If we break down our bodies all the way down to the atoms it’s made of, what would they be worth? What are these elements, and why some are more prevalent in our body than others?

The human body is composed of a huge variety of molecules, but all of these are combinations of a few dozens of building blocks: The chemical elements of the periodic table. Yet the abundance of each atom is far from being similar. What is the percentage of each of the elements that comprise our body?

To answer this question, we first need to estimate the total number of atoms in our body, then determine the ratio of each chemical element in them. The body of an adult male weighing 70 kg is composed of some 6.71X1027 atoms (i.e., 6,700 trillion trillions), divided among 60 elements of the periodic table’s 118.

The human body is made mostly of water (a molecule composed of two hydrogen and one oxygen atom) and of “organic” molecules, which consist of a skeleton of carbon atoms bound to other elements. The organic molecules include mainly proteins (mostly carbon, hydrogen, oxygen, and nitrogen, but also sulfur and selenium), carbohydrates (mostly carbon, oxygen, and hydrogen), fats (as above), and nucleic acids (carbon, hydrogen, nitrogen, oxygen, and phosphorus). It is thus no wonder that 99% of the atoms in the human body come from six elements: Hydrogen (62.9%), oxygen (almost 24%), carbon (nearly 12%), nitrogen (nearly 0.6%), calcium (0.24%) and phosphorus (0.14%).

Calcium is on the list as it is essential for our skeleton, which contains 99% of the calcium in our body. It is also important for muscle movement, communication between cells, and the activity of certain proteins. Phosphorus is on the list because it is vital for building the skeleton and teeth. It’s important also for creating energy in the cell, the DNA structure, and the proper function of certain enzymes – proteins that have many roles inside and outside the cells.

Another 0.18% are comprised of elements that are essential for life, such as sulphur, sodium, potassium, chlorine, and magnesium. The remaining elements required are called microminerals because they exist in our bodies in minute amounts. They include silicone, fluoride, iron, zinc, copper, lithium, manganese, iodine, cobalt, chromium, selenium, and molybdenum.

The rest of the elements in our bodies apparently do not have vital roles, and it seems they’re in our body due to their abundance in nature. Thus, for example, there is more strontium, rubidium, bromine, and aluminum in our bodies than iodine is, even though iodine is essential for thyroid activity and the others fill no significant role.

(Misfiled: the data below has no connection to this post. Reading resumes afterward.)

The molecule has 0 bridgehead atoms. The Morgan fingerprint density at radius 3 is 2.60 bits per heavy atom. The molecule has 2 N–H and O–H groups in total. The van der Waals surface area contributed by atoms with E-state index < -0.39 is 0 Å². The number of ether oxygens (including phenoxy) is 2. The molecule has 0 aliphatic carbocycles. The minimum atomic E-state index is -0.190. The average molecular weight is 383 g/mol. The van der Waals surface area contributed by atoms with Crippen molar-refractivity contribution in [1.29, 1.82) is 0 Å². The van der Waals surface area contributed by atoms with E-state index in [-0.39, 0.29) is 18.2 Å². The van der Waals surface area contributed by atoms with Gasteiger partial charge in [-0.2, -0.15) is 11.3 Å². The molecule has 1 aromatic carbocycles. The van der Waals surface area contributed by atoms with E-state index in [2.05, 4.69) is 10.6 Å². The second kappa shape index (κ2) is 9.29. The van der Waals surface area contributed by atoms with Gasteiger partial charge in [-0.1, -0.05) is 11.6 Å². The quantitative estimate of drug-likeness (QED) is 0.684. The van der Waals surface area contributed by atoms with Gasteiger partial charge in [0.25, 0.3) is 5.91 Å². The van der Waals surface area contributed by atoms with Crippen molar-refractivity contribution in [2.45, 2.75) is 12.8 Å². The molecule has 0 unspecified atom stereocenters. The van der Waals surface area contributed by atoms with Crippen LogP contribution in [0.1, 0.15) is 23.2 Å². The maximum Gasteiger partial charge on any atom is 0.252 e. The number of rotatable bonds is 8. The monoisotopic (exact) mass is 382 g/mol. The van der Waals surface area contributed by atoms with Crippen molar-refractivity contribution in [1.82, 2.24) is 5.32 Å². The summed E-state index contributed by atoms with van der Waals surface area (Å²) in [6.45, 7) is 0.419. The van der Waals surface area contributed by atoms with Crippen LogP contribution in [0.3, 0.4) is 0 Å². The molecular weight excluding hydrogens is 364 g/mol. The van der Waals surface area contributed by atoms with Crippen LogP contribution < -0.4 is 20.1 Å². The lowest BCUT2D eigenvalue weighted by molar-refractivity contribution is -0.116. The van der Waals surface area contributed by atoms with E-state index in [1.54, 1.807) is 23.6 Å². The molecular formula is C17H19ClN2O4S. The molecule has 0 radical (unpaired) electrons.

The amounts of the main elements in the human body (another 0.18% are not shown in the graph) Illustration: Amit Shraga, Maria Gorochovsky

## The body’s price tag

If we were to extract the elements from the human body after death, they would have a certain financial value – but not a very high one. In 1924, the American doctor Charles Mayo estimated the value of the atoms in the human body to be then worth about 84 cents. The six common elements were exceptionally cheap, as they are abundant in nature and relatively easy to obtain, but some elements in our body, such as gold, are rare and have a higher price tag.

If we calculate the total financial worth of all the elements in our body according to their current value, the result would be just under $200. The larger part of this sum reflects the share of potassium atoms, which alone are worth$142. Potassium adds up to 0.03% of all the atoms in our body, i.e., approximately 142 grams in the body of an adult; potassium’s price on the market is about \$1,000 per kilogram.

But the division to atoms alone is misleading, since the cost of certain molecules in the human body is much higher than all the atoms that compose it. The financial value is more than double when considering the living human body, and not just the collection of molecules or atoms it is composed of. As inventor Thomas Alva Edison once noted, “From his neck down a man is worth a couple of dollars a day, from his neck up he is worth anything that his brain can produce.”

So what is a human made of?  The Steeleye Span song “The Making of a Man” offers a poetic, albeit less-than-exact recipe:

Iron enough to make a nail,

Lime enough to paint a wall,

Water enough to drown a dog,

Sulphur enough to stop the fleas,

Potash enough to wash a shirt,

Gold enough to buy a bean,

Silver enough to coat a pin,

Lead enough to ballast a bird,

Phosphor enough to light the town,

Poison enough to kill a cow,

But that just isn't enough to make you a man

A man has strength enough to build a home

And time enough to hold a child

And love enough to break a heart